My family returned today from a week-long trip to Southern California. Lots of blogging material there, but today, I’m going to write about what I learned about myself on this trip. And what I learned about myself on this trip is that animals are really boring.
Before we left for California, I did my research. Practically everyone I know told me that if I did not visit the San Diego Zoo Safari Park, I would be sorry. I heard it so often that I started to feel guilty that I’d not taken my boys there already. Busy planning the rest of the trip, I put Tom on safari detail, and asked him to reserve one of the safari park’s tours for us ahead of time, which he did, at $82 a pop. That’s right, $82 per person.
At $82 per person, I had expectations of this safari tour. It sounds dumb in retrospect, but for $82, I believed that I’d see, like, a lion chasing and eating a wildebeest. But it was not to be. After settling into our super-sized golf cart with two other families, a couple things quickly became apparent. First, this was a “conservation” park, meaning that they keep the predators and prey apart—lame; and second, without some predator-on-prey action, I had about a 0% chance of keeping my sons under control for the duration of the hour-long tour.
After the tour guide drove us up to our third herd of antelope chewing hay, I began to panic in earnest. At the fifth stop, Finn started asking, loudly, if he could play Fruit Ninja. Even Tate, who as a f-ing TODDLER should be way into animals, lost interest. At the zebra stop, when I turned my back for a moment to teach Finn a lesson about gratitude, Tate just walked off the golf cart, apparently headed back for the gift shop. As for his dad, Tom had entered the semi-catatonic state that he enters when faced with a kid-related situation that is not being handled. That doesn’t mean he wasn’t working. From the expression on his face, I knew that he was calculating the number of snacks in his backpack, and how far apart he would have to space them in order to keep the boys from going entirely AWOL.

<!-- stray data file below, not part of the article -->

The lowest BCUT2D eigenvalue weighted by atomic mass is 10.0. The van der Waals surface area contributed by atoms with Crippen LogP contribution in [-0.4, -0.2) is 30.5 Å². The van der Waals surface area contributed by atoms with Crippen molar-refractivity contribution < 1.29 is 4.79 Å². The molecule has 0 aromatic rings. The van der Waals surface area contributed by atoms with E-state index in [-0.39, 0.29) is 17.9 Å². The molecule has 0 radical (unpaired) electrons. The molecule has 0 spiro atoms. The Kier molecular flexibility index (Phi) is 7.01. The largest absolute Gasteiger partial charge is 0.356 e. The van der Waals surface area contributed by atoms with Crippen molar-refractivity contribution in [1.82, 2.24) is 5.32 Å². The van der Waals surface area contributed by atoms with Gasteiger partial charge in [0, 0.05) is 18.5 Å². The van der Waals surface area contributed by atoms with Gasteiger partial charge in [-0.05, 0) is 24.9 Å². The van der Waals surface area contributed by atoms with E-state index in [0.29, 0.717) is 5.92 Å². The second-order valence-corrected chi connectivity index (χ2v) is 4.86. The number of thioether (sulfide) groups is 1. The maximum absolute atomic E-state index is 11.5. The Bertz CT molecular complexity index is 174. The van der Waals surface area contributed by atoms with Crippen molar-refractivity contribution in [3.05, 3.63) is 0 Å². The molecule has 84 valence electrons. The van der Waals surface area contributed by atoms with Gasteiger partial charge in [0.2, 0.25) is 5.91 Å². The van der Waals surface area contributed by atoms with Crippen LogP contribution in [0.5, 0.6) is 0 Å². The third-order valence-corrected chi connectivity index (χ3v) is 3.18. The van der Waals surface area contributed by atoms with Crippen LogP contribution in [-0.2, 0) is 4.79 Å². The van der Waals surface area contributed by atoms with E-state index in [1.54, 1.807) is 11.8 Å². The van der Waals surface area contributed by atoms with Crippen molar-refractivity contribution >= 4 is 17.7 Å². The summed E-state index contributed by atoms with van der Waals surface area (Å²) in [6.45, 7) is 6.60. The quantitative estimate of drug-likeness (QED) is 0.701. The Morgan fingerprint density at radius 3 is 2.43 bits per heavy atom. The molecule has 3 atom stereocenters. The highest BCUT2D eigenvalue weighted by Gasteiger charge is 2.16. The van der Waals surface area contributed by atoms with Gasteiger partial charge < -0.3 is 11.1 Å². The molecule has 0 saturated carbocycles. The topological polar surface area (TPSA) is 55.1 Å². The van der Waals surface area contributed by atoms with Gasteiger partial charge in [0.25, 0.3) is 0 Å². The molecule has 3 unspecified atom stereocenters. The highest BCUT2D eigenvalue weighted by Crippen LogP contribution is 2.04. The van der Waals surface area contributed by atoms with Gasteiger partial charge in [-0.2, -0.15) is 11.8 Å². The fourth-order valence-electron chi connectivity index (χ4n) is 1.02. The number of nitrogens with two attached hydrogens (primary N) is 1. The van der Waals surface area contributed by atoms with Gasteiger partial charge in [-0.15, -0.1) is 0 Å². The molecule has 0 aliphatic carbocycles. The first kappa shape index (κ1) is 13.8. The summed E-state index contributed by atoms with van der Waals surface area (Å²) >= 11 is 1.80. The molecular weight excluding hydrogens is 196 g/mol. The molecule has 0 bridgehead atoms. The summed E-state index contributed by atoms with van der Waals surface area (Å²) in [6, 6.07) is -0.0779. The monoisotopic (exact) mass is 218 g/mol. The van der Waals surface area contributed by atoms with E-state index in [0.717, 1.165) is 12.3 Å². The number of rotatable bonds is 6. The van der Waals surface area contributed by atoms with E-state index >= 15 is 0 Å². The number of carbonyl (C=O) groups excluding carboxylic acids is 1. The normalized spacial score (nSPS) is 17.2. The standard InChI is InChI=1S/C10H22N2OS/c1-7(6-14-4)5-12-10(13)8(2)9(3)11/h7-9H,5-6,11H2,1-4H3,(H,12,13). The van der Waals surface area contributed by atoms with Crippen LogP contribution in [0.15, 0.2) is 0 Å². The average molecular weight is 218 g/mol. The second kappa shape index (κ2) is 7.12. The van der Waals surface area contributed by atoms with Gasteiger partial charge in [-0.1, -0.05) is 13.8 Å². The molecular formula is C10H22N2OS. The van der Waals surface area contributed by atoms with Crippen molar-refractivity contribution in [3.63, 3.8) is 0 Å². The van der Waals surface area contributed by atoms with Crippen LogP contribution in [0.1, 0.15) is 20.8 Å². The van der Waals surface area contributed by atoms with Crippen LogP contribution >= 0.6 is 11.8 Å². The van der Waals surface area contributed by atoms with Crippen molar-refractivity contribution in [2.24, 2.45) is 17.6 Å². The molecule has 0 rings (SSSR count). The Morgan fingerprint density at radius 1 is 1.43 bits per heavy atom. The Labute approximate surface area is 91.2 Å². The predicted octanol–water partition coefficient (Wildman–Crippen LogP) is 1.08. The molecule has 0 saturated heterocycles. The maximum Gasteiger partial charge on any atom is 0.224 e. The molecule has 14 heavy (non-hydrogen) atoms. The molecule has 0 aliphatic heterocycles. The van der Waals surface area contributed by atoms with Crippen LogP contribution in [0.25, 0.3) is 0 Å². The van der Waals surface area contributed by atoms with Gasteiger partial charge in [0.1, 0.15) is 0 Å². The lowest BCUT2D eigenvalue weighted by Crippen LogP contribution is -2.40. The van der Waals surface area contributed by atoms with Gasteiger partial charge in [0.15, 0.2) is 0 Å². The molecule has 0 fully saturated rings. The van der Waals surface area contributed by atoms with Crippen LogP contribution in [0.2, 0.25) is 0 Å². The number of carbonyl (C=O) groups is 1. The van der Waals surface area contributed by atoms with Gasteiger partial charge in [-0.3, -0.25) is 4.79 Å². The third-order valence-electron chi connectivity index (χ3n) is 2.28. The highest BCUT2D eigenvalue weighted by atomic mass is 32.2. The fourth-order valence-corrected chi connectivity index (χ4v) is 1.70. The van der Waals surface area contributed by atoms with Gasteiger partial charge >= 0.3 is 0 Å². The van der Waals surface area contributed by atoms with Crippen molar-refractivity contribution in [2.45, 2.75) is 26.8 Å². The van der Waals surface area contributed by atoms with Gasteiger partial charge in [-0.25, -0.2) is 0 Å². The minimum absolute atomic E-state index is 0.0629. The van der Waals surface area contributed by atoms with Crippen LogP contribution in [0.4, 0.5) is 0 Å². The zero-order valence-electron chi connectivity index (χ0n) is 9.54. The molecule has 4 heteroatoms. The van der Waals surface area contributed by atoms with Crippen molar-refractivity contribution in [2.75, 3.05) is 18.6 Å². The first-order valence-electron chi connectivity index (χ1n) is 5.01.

The situation would have been stressful enough without having to worry about ruining the $82 safaris of the other six people on the golf cart. But then some of the other adults started asking questions like (true story) “Why did that giraffe sit down?” and “Do all these animals age in dog years?”, and I decided that these people deserved to have my children inflicted upon them. So instead of stressing, I sat back, and tried to enjoy the animals. And that’s when it occurred to me that I derive no pleasure whatsoever from the viewing of animals. The highlight of the tour was the white rhino, which, as the tour guide somberly informed us, will become extinct in our lifetimes. I put on my sad face, but it was hard to feel terribly torn up about the loss of this particular rhino species given that the rhino just sat in the mud for the 7 minutes we were parked in front of him. I couldn’t even tell he was a rhino for a while because the safari park has cleverly designed his habitat to include a bunch of gray boulders that look exactly like the rhino. Did I mention that the tour cost $82.
When all else fails, I enjoy animals when I can get really close to them and take photos that I can post on Facebook to show how close I was. But I was even foiled there. I mean, this is as close as we got. If I told you these were claymation animals, you’d be like, “Yes, I saw that movie, and it sucked.” I mean, those would have to be some pretty tall giraffes to be impressive from this distance. And they weren’t. They were really small giraffes.
So anyway, the San Diego Zoo Safari Park. Go, if you’re into that sort of thing. Or save your money for Legoland, where you can see beautiful animals, up close and personal.